• 14. GOAL
  • 15. HACKING - PROCESS 1. Preparation 2. Foot printing 3. Enumeration & Fingerprinting 4. Identification of Vulnerabilities 5. Attack Exploit the Vulnerabilities 6. Gaining Access 7. Escalating privilege 8. Covering tracks 9. Creating back doors
  • 16. 1. PREPARATION Identification of Targets company websites, mail servers, extranets, etc. Signing of Contract Agreement on protection against any legal issues Contracts to clearly specifies the limits and dangers of the test Specifics on Denial of Service Tests, Social Engineering, etc. Time window for Attacks Total time for the testing Prior Knowledge of the systems Key people who are made aware of the testing
  • 17. 2. FOOT PRINTING Collecting as much information about the target DNS Servers IP Ranges Administrative Contacts Problems revealed by administrators Information Sources Search engines Forums Databases whois, Tools PING, whois, Traceroute, nslookup
  • 18. 3. ENUMERATION & FINGERPRINTING Specific targets determined Identification of Services / open ports Operating System Enumeration Methods Banner grabbing Responses to various protocol (ICMP &TCP) commands Port / Service Scans TCP Connect, TCP SYN, TCP FIN, etc. Tools Nmap, FScan, Hping, Firewalk, netcat, tcpdump, ssh, telnet, SNMP Scanner
  • 19. 4. IDENTIFICATION OF VULNERABILITIES Vulnerabilities: It is a weakness which allows an attacker to reduce a system's information assurance. Insecure Configuration Weak passwords Unpatched vulnerabilities in services, Operating systems, applications Possible Vulnerabilities in Services, Operating Systems Insecure programming Weak Access Control
  • 20. IDENTIFICATION OF VULNERABILITIES CONT.. Tools Vulnerability Scanners - Nessus, ISS, SARA, SAINT Listening to Traffic Ethercap, tcpdump Password Crackers John the ripper, LC4, Pwdump Intercepting Web Traffic Achilles, Whisker, Legion
  • 21. 5. ATTACK EXPLOIT THE VULNERABILITIES Network Infrastructure Attacks Connecting to the network through modem Weaknesses in TCP / IP, NetBIOS Flooding the network to cause DOS Operating System Attacks Attacking Authentication Systems Exploiting Protocol Implementations Exploiting Insecure configuration Breaking File-System Security
  • 22. 6. GAINING ACCESS: Enough data has been gathered at this point to make an informed attempt to access the target Techniques Password eavesdropping File share brute forcing Password file grab Buffer overflows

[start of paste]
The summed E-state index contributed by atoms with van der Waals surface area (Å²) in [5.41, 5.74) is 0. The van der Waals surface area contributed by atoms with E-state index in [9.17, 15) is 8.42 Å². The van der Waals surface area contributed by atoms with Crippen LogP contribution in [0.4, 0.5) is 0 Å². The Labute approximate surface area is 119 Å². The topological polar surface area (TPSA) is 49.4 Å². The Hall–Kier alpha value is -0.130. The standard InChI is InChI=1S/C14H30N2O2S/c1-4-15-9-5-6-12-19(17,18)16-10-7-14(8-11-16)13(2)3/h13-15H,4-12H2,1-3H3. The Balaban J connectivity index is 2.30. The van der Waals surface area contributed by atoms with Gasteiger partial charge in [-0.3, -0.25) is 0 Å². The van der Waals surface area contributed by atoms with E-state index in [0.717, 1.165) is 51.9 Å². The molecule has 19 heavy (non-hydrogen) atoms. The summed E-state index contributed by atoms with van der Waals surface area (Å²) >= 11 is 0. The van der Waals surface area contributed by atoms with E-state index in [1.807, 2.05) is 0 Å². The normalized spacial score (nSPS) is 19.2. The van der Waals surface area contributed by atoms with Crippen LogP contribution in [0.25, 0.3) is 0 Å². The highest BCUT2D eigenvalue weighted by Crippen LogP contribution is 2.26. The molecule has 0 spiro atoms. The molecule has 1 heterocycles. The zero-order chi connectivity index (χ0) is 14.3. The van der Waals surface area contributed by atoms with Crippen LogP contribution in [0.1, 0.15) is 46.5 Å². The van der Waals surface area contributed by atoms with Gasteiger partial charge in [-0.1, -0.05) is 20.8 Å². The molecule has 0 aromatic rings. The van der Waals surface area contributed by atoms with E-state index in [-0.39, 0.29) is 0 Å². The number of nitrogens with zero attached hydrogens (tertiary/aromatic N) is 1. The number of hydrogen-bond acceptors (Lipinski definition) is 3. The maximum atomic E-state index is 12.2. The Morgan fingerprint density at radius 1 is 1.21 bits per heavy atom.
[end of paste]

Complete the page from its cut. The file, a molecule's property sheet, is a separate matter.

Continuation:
• 23. 7. ESCALATING PRIVILEGES If only user-level access was obtained in the last step, the attacker will now seek to gain complete control of the system Techniques Password cracking Known exploits
  • 24. 8. COVERING TRACKS Once total ownership of the target is secured, hiding this fact from system administrators becomes paramount, lest they quickly end the romp. Techniques Clear logs Hide tools
  • 25. 9. CREATING BACK DOORS Trap doors will be laid in various parts of the system to ensure that privileged access is easily regained at the whim of the intruder Techniques Create rogue user accounts Schedule batch jobs Infect startup files Plant remote control services Install monitoring mechanisms Replace apps with trojans
  • 26. WHAT DO HACKERS DO AFTER HACKING? (1) Patch security hole The other hackers cant intrude Clear logs and hide themselves Install rootkit ( backdoor ) The hacker who hacked the system can use the system later It contains trojan virus, and so on Install irc related program identd, irc, bitchx, eggdrop, bnc
  • 27. WHAT DO HACKERS DO AFTER HACKING? (2) Install scanner program mscan, sscan, nmap Install exploit program Install denial of service program Use all of installed programs silently
  • 28. WHY CANT WE DEFEND AGAINST HACKERS? There are many unknown security hole Hackers need to know only one security hole to hack the syste